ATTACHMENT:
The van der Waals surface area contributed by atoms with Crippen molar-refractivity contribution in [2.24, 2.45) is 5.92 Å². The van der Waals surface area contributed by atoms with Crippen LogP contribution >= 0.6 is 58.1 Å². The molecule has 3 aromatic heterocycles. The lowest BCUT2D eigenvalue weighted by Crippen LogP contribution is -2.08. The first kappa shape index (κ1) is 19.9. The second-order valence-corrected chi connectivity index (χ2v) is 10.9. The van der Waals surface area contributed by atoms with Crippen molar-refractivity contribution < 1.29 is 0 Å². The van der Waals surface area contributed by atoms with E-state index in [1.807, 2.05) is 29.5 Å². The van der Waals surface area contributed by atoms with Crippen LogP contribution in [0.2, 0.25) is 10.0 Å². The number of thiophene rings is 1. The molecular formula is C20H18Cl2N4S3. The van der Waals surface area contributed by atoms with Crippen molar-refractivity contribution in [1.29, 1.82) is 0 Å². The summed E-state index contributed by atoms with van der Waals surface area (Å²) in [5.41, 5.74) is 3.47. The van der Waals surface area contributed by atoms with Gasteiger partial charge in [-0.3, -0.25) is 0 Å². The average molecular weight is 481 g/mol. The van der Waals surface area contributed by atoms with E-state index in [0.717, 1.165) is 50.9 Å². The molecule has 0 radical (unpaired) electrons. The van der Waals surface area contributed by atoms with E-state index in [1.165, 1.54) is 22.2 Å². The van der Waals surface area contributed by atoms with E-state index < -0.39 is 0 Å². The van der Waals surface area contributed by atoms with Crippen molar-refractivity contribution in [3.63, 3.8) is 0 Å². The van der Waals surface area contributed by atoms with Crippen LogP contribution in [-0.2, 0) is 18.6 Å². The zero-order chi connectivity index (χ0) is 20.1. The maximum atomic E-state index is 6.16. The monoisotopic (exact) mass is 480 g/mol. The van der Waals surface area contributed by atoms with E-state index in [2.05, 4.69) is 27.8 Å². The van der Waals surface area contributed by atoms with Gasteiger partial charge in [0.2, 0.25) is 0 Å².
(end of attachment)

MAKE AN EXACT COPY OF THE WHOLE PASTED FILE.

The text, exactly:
The van der Waals surface area contributed by atoms with Crippen molar-refractivity contribution in [2.24, 2.45) is 5.92 Å². The van der Waals surface area contributed by atoms with Crippen LogP contribution >= 0.6 is 58.1 Å². The molecule has 3 aromatic heterocycles. The lowest BCUT2D eigenvalue weighted by Crippen LogP contribution is -2.08. The first kappa shape index (κ1) is 19.9. The second-order valence-corrected chi connectivity index (χ2v) is 10.9. The van der Waals surface area contributed by atoms with Crippen molar-refractivity contribution < 1.29 is 0 Å². The van der Waals surface area contributed by atoms with E-state index in [1.807, 2.05) is 29.5 Å². The van der Waals surface area contributed by atoms with Crippen LogP contribution in [0.2, 0.25) is 10.0 Å². The number of thiophene rings is 1. The molecular formula is C20H18Cl2N4S3. The van der Waals surface area contributed by atoms with Crippen molar-refractivity contribution in [1.29, 1.82) is 0 Å². The summed E-state index contributed by atoms with van der Waals surface area (Å²) in [5.41, 5.74) is 3.47. The van der Waals surface area contributed by atoms with Gasteiger partial charge in [-0.3, -0.25) is 0 Å². The average molecular weight is 481 g/mol. The van der Waals surface area contributed by atoms with E-state index in [0.717, 1.165) is 50.9 Å². The molecule has 0 radical (unpaired) electrons. The van der Waals surface area contributed by atoms with E-state index in [1.165, 1.54) is 22.2 Å². The van der Waals surface area contributed by atoms with E-state index < -0.39 is 0 Å². The van der Waals surface area contributed by atoms with Crippen molar-refractivity contribution in [3.63, 3.8) is 0 Å². The van der Waals surface area contributed by atoms with Crippen LogP contribution in [-0.2, 0) is 18.6 Å². The zero-order chi connectivity index (χ0) is 20.1. The maximum atomic E-state index is 6.16. The monoisotopic (exact) mass is 480 g/mol. The van der Waals surface area contributed by atoms with E-state index in [2.05, 4.69) is 27.8 Å². The van der Waals surface area contributed by atoms with Gasteiger partial charge in [0.2, 0.25) is 0 Å².